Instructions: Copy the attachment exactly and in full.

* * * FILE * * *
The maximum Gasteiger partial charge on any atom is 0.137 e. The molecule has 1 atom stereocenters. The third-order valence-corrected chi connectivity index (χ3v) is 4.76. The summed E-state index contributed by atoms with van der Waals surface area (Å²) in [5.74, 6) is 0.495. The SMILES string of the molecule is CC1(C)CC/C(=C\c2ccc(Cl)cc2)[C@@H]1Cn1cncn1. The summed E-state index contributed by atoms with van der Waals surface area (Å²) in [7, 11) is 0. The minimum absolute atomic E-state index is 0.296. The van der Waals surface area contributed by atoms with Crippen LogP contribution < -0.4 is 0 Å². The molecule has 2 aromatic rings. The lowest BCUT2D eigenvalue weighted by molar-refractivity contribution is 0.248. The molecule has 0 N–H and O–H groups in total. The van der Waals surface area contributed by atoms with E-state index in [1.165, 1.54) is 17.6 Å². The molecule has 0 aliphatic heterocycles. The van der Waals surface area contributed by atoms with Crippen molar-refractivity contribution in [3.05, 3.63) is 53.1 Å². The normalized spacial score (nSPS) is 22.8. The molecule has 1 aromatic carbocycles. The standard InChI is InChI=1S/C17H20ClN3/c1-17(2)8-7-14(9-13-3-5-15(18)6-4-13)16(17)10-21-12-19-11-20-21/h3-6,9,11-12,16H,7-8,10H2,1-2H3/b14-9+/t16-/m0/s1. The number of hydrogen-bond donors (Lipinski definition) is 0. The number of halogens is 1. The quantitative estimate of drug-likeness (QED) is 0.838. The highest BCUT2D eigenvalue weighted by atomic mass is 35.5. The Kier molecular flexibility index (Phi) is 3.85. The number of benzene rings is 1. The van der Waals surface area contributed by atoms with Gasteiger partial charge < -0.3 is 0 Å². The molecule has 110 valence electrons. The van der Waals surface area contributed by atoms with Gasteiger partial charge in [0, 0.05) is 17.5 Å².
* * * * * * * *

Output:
The maximum Gasteiger partial charge on any atom is 0.137 e. The molecule has 1 atom stereocenters. The third-order valence-corrected chi connectivity index (χ3v) is 4.76. The summed E-state index contributed by atoms with van der Waals surface area (Å²) in [5.74, 6) is 0.495. The SMILES string of the molecule is CC1(C)CC/C(=C\c2ccc(Cl)cc2)[C@@H]1Cn1cncn1. The summed E-state index contributed by atoms with van der Waals surface area (Å²) in [7, 11) is 0. The minimum absolute atomic E-state index is 0.296. The van der Waals surface area contributed by atoms with Crippen LogP contribution < -0.4 is 0 Å². The molecule has 2 aromatic rings. The lowest BCUT2D eigenvalue weighted by molar-refractivity contribution is 0.248. The molecule has 0 N–H and O–H groups in total. The van der Waals surface area contributed by atoms with E-state index in [1.165, 1.54) is 17.6 Å². The molecule has 0 aliphatic heterocycles. The van der Waals surface area contributed by atoms with Crippen molar-refractivity contribution in [3.05, 3.63) is 53.1 Å². The normalized spacial score (nSPS) is 22.8. The molecule has 1 aromatic carbocycles. The standard InChI is InChI=1S/C17H20ClN3/c1-17(2)8-7-14(9-13-3-5-15(18)6-4-13)16(17)10-21-12-19-11-20-21/h3-6,9,11-12,16H,7-8,10H2,1-2H3/b14-9+/t16-/m0/s1. The number of hydrogen-bond donors (Lipinski definition) is 0. The number of halogens is 1. The quantitative estimate of drug-likeness (QED) is 0.838. The highest BCUT2D eigenvalue weighted by atomic mass is 35.5. The Kier molecular flexibility index (Phi) is 3.85. The number of benzene rings is 1. The van der Waals surface area contributed by atoms with Gasteiger partial charge < -0.3 is 0 Å². The molecule has 110 valence electrons. The van der Waals surface area contributed by atoms with Gasteiger partial charge in [0, 0.05) is 17.5 Å².